Now we already know that oil-by-rail has a 4.5 times greater risk of incident so let’s now do a back-of-the envelope calculation of the increased risk to aquatic ecosystems associated with oil-by-rail versus pipelines. Let’s take a wild guess that the pipeline in the Fraser Valley has 5% of its length crossing under or adjacent to a river/stream (that number an educated guess and may be easily off by an order of magnitude). Then the increased relative risk for the oil-by rail to aquatic ecosystems would by 4.5 x divided by the difference in exposure (here it would be 0.05/1). The resultant relative risk would be a factor of 90 times. So from a relative risk perspective the oil-by-rail is not 4.5 times greater of an incident affecting aquatic ecosystems but rather 90 times greater. Once again I am using estimates to help you understand where I am coming from. What this simple example shows is that from an aquatic perspective the risk of serious impacts by rail is not simply 4.5 times higher but could be in the range of 90 times higher. I’m sure someone more familiar with the routing can provide better numbers but I think you can see that by using the tools of risk assessment we can get a better understanding of the relative risk of these two modes of transportation.

Another consideration not included in the risk calculus involves the storage facilities en route. As I pointed out in a previous post, the various pump facilities and storage yards along the Trans Mountain route are dedicated facilities, each of which includes dedicated spill containment facilities. These facilities are typically bermed and lined with materials that will not allow spilled oil to escape. As discussed 69.5% of the “spills” during the operation of the pipeline have been in facilities with spill containment and thus did not pose a serious risk of escapement. The rail system doesn’t use similar containment facilities along their rail lines. When an oil train is pulled up along a siding or in a storage yard they can’t install a bermed facility with liners to catch spills. Rather the trains can  sit unattended or only attended simply by railway staff who have other responsibilities as well. That is what happened at Lac Megantic.

I want to keep this post relatively short so will stop here. To conclude I want to reiterate a few things. First, I want to make it clear that I am not trying to play down the Husky Oil Spill. I don’t know enough about the current situation of that spill to give a reliable estimation, but I can assure you that the clean-up will not be over next week and if a lot of the material has become affixed to river sediments and sunk to the bottom, then the clean-up is going to take time and be expensive. That being said, this spill represents the equivalent of two tanker cars worth of material. Imagine if it had been a unit train that had left the tracks adjacent to the river? The volumes would have been 50 times greater. Moreover, as I point out for the province of BC, while the risk of incident is 4.5 times higher for transportation via rail over pipeline; the relative risk is even higher for rail, because the rail system is not dedicated solely to the transportation of fuels and because the rail lines are situated far closer, for a longer proportion of their length, to the more fragile aquatic habitat. If you are a community that depends on the health of our rivers, you will want to get as much of that oil off the rails and into pipelines as soon as possible. The numbers make that clear.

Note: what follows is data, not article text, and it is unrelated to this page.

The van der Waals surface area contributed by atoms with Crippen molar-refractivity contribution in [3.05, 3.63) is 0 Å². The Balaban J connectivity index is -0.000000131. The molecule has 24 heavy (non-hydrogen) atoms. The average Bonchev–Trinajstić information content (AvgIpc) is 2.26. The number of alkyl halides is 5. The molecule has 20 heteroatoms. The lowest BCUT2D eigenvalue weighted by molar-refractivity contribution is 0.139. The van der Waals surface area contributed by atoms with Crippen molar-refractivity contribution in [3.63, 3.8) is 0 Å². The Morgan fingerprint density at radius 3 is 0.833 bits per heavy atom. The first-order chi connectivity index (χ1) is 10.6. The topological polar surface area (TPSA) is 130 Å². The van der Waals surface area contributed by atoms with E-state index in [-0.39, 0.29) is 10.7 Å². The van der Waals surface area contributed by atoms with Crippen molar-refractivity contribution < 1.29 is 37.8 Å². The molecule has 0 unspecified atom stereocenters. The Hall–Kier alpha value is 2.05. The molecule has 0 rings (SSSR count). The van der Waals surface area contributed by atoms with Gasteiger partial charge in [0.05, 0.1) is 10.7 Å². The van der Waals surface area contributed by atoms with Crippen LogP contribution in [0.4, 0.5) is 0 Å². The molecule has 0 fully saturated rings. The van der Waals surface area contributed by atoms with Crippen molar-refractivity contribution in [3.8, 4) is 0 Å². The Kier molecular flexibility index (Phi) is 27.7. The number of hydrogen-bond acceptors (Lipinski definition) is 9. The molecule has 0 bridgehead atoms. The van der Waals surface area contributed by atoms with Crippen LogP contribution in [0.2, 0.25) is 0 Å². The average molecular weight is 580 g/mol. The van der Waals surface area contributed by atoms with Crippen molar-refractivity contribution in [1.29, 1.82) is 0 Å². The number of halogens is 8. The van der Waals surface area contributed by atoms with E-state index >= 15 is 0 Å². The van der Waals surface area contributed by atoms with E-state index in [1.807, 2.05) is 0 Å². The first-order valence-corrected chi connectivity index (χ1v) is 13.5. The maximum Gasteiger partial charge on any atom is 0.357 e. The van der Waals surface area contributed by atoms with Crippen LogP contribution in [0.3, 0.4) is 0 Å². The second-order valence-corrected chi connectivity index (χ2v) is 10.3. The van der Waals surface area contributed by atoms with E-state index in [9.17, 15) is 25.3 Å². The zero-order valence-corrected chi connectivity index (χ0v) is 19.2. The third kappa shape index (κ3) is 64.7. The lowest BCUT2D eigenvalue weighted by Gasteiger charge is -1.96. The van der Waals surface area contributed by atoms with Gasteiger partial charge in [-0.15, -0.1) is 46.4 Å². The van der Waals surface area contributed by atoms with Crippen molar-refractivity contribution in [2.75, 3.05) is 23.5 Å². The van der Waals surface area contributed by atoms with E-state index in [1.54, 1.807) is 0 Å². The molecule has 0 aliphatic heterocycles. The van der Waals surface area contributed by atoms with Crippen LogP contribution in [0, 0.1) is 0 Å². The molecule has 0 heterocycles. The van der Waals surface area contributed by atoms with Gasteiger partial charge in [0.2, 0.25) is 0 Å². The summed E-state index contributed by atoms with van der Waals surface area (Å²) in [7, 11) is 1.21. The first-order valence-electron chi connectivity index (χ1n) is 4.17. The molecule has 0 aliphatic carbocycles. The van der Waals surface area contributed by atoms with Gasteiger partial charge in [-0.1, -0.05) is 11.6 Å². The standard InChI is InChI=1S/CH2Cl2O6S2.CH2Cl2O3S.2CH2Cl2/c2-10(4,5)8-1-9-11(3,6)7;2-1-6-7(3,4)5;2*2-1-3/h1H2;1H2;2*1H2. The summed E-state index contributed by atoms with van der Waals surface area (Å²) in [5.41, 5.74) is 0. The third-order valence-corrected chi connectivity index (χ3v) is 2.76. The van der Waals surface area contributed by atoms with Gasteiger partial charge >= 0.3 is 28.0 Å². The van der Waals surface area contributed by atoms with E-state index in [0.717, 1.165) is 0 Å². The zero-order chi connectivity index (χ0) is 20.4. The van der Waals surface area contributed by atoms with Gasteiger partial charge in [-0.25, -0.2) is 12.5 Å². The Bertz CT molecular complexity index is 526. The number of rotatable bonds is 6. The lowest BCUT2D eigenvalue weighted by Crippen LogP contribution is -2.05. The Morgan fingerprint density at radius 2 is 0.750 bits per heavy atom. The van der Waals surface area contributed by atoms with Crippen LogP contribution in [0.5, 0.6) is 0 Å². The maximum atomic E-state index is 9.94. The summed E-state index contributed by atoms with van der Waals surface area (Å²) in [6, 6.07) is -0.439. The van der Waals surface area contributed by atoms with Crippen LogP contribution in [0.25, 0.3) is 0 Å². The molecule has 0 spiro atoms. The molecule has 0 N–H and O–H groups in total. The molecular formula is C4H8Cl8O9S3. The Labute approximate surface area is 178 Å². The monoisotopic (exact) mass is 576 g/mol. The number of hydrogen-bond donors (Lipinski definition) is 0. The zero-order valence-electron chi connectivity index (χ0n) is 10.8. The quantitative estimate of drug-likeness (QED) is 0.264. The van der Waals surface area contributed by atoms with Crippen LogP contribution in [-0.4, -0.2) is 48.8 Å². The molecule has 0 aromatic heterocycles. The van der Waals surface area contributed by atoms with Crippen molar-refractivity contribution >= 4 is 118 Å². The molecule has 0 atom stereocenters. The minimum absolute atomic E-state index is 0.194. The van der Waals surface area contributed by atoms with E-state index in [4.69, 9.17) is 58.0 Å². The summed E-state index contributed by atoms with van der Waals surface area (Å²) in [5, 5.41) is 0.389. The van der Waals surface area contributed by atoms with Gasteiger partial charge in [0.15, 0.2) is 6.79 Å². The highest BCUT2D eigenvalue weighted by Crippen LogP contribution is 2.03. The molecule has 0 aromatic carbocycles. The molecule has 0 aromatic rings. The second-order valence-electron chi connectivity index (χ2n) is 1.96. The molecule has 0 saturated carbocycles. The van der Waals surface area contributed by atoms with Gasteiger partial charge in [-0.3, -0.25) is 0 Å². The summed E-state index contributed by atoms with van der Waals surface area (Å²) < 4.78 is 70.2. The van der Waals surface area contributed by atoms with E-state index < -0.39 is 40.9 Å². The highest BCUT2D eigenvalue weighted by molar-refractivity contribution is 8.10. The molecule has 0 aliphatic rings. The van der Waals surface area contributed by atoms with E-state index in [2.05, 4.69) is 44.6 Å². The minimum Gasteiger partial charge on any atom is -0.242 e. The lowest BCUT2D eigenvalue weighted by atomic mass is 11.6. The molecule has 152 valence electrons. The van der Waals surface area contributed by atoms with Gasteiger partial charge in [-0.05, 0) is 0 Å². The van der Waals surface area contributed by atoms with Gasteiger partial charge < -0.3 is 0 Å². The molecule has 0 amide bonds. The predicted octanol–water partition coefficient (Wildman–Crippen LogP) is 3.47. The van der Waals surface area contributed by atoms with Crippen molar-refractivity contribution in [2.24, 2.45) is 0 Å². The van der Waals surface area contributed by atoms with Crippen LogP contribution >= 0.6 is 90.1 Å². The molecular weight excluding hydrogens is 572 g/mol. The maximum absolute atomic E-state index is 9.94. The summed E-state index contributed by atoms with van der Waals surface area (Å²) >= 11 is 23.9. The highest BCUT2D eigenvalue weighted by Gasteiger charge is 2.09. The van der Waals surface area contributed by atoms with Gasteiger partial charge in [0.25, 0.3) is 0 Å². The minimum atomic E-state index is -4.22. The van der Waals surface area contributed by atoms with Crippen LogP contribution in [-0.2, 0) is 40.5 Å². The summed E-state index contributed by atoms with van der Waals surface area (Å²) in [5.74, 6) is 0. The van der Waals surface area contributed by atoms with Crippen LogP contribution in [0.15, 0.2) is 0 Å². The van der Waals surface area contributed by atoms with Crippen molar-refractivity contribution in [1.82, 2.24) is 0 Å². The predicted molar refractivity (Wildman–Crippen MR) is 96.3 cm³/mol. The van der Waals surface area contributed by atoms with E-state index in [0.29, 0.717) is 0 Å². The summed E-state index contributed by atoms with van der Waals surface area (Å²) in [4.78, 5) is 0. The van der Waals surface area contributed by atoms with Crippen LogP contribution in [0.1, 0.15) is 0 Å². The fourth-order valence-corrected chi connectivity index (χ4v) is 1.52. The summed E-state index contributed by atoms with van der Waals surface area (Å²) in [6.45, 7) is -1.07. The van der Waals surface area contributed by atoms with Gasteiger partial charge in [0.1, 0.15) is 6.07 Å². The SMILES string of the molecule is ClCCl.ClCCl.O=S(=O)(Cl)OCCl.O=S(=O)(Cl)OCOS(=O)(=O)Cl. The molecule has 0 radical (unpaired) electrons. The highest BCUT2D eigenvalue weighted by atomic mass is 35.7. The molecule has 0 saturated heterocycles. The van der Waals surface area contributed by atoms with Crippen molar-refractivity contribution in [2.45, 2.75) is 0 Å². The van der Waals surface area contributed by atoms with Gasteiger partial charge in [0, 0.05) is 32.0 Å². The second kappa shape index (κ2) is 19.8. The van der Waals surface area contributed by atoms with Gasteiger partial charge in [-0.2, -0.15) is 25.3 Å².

This entry was posted in Canadian Politics, Energy East, Oil Sands, Pipelines, Risk, Risk Assessment Methodologies, Risk Communication, Trans Mountain. Bookmark the permalink.

16 Responses to On pipelines, oil-by-rail, and the relative risk of catastrophic spills in the aquatic environment

  1. Douglas MacKenzie says:

    The Husky spill is certainly an unfortunate incident which will have an effect on wildlife and drinking water for downstream communities for 3 weeks or so. Husky will pay for the cleanup and face large fines to set an example to the industry and as a display of regulatory governance. But practically speaking the fear of oil pipeline spills is exaggerated to the point of irrationality. No human life is lost in an oil pipeline spill. For the average pipeline spills in a year, more frogs are killed in Biology classes, more mammals are roadkill in 100 km. of any highway in Canada, orders of magnitude more birds are killed supplying bar patrons with hot wings. There is more heavy oil in the asphalt pavement of the parking lot of the average box store than in the average oil spill…but these don’t have the fear factor that make good news stories….

    Liked by 1 person